Saturday, November 5, 2011

Ko Chang : playing pool with playing cards, in paradise


My view on most days on Ko Chang
Ko Chang is a large island in the east of Thailand. Although tourism has been present here for quite some time, it is far less developed than in the south Thailand islands of Samui and Phuket. In fact, the entire eastern side of Ko Chang is almost devoid of tourist accommodation.
After consulting with some experienced backpackers, I decided to stay in Bang Bao, a tiny fishing village on the very southern tip of the island - this was a good compromise between lost island paradise and tourist commodities.

Life on Ko Chang is pretty laid back - activities in which I partook included snorkeling, boat tours, circling the island on a motorbike, sampling all sorts of spicy soups, and a ton of just kicking back in a hammock.

The bay right under the cottage - decent snorkeling here too!

 Life is slow and easy here. Cheap, too, for the most part.
I had a nice bungalow for the first few days, with air-conditioning and a private bathroom (while still getting used to life post-Ethiopia, these were drastic but welcomed luxuries!). Towards the end of the stay I moved into a more rustic bungalow, right on sunset cliff. There, I just had a fan and a mosquito net, but hearing the waves splash below definitely helps with having a good night's sleep!

Lunch on the snorkeling boat. Pineapple and shrimp go well together.
It was my first time snorkeling - this was definitely a highlight of my stay on Ko Chang. Sea urchins with giant black spikes and centers colored in iridescent blues, greens, yellows and oranges, a mind-blowing variety of coral formations, fish large and small, a few beautiful jellyfish are just a few of the things for which I would have liked to have an underwater camera, but alas...



Matthias takes the shortcut to the snorkeling waters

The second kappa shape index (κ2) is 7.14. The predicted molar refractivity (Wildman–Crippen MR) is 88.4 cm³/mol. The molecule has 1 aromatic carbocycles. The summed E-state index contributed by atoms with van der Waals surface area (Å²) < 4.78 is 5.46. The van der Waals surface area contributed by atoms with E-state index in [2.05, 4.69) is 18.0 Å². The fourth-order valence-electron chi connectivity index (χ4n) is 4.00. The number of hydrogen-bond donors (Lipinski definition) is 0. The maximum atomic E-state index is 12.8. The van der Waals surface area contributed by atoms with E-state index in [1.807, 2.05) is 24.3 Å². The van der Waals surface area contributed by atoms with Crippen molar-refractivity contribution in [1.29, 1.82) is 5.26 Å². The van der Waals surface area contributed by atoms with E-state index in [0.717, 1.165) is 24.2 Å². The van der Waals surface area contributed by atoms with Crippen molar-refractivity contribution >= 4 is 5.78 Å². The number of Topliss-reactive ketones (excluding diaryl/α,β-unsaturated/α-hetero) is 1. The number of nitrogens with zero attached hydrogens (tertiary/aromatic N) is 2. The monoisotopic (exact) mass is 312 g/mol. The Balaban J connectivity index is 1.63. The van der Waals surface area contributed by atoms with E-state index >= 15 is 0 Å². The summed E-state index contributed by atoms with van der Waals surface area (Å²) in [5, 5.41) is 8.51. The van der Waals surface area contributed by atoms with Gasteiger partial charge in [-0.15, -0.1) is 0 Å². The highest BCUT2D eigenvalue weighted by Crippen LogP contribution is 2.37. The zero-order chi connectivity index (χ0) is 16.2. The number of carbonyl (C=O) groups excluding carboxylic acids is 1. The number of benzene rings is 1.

During my first hours on Ko Chang, I met a group of three French tourists (from southern France - they pronounced "gauche" with the "O" sounds like we Normandinians would pronounce "roche", which cracked me up every time). Great people, all with a love of traveling and lots of cool stories to share, made for lovely long dinners and conversation as well as solid partners for daytime activities. More about Elodie, Simon and Matthias in the obligatory pool material further down this post!
Motorcycle fuel is stored in old Samsong whisky bottles...

Another highlight of the trip was meeting Tim, an American living in Barcelona working remotely as a freelance web designer. We got along from the start and wound up traveling together after Ko Chang, all the way to Phnom Penh. Tim and I rented motorcycles (more like glorified scooters, but still - it was the first time for each of us!) and circled the entire island. About 1.5 hours each way (there is no road completing the circle in the south), we saw the gradient of development, going from 5-star spa-resorts in the western strip to abandoned temporary fishing hamlets guarded by tourist-hungry dogs in the south eastern end.